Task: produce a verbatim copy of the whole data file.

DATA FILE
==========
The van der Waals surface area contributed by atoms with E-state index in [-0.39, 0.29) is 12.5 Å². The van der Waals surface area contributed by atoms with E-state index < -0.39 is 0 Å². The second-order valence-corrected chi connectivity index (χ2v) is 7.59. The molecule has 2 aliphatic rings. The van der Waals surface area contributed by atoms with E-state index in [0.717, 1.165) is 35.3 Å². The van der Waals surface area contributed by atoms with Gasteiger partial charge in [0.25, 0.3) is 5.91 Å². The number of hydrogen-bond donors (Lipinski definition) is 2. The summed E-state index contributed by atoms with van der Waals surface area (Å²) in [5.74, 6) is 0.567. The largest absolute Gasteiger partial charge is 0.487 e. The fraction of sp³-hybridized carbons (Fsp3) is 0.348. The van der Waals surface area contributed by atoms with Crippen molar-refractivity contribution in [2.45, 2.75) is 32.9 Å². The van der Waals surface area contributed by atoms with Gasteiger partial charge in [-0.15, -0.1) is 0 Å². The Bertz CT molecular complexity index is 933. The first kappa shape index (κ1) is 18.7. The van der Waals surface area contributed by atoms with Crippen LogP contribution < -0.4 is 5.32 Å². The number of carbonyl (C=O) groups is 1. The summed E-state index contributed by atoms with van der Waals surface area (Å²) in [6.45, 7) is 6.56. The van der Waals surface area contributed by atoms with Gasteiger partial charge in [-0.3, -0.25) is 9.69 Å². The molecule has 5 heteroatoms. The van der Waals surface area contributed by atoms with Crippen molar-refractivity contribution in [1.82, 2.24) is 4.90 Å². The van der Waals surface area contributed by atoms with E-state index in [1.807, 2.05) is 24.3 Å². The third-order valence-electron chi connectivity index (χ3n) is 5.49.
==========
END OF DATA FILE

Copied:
The van der Waals surface area contributed by atoms with E-state index in [-0.39, 0.29) is 12.5 Å². The van der Waals surface area contributed by atoms with E-state index < -0.39 is 0 Å². The second-order valence-corrected chi connectivity index (χ2v) is 7.59. The molecule has 2 aliphatic rings. The van der Waals surface area contributed by atoms with E-state index in [0.717, 1.165) is 35.3 Å². The van der Waals surface area contributed by atoms with Gasteiger partial charge in [0.25, 0.3) is 5.91 Å². The number of hydrogen-bond donors (Lipinski definition) is 2. The summed E-state index contributed by atoms with van der Waals surface area (Å²) in [5.74, 6) is 0.567. The largest absolute Gasteiger partial charge is 0.487 e. The fraction of sp³-hybridized carbons (Fsp3) is 0.348. The van der Waals surface area contributed by atoms with Crippen molar-refractivity contribution in [2.45, 2.75) is 32.9 Å². The van der Waals surface area contributed by atoms with Gasteiger partial charge in [-0.15, -0.1) is 0 Å². The Bertz CT molecular complexity index is 933. The first kappa shape index (κ1) is 18.7. The van der Waals surface area contributed by atoms with Crippen LogP contribution < -0.4 is 5.32 Å². The number of carbonyl (C=O) groups is 1. The summed E-state index contributed by atoms with van der Waals surface area (Å²) in [6.45, 7) is 6.56. The van der Waals surface area contributed by atoms with Gasteiger partial charge in [-0.3, -0.25) is 9.69 Å². The molecule has 5 heteroatoms. The van der Waals surface area contributed by atoms with Crippen molar-refractivity contribution in [1.82, 2.24) is 4.90 Å². The van der Waals surface area contributed by atoms with E-state index in [1.807, 2.05) is 24.3 Å². The third-order valence-electron chi connectivity index (χ3n) is 5.49.